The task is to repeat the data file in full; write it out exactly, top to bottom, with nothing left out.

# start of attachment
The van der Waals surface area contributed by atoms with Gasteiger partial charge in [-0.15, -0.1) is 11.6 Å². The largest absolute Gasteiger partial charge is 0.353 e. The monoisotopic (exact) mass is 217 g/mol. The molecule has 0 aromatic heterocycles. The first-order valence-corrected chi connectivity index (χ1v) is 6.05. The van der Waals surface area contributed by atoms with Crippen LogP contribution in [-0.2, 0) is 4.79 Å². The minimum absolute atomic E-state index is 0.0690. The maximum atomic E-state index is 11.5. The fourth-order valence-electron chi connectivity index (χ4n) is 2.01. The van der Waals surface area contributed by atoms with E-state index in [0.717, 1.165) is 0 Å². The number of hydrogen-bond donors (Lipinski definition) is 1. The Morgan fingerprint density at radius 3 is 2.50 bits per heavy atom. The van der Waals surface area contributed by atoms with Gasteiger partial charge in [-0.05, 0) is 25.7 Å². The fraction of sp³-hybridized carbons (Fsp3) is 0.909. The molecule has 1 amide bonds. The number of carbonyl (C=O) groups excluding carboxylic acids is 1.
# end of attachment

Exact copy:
The van der Waals surface area contributed by atoms with Gasteiger partial charge in [-0.15, -0.1) is 11.6 Å². The largest absolute Gasteiger partial charge is 0.353 e. The monoisotopic (exact) mass is 217 g/mol. The molecule has 0 aromatic heterocycles. The first-order valence-corrected chi connectivity index (χ1v) is 6.05. The van der Waals surface area contributed by atoms with Crippen LogP contribution in [-0.2, 0) is 4.79 Å². The minimum absolute atomic E-state index is 0.0690. The maximum atomic E-state index is 11.5. The fourth-order valence-electron chi connectivity index (χ4n) is 2.01. The van der Waals surface area contributed by atoms with E-state index in [0.717, 1.165) is 0 Å². The number of hydrogen-bond donors (Lipinski definition) is 1. The Morgan fingerprint density at radius 3 is 2.50 bits per heavy atom. The van der Waals surface area contributed by atoms with Gasteiger partial charge in [-0.05, 0) is 25.7 Å². The fraction of sp³-hybridized carbons (Fsp3) is 0.909. The molecule has 1 amide bonds. The number of carbonyl (C=O) groups excluding carboxylic acids is 1.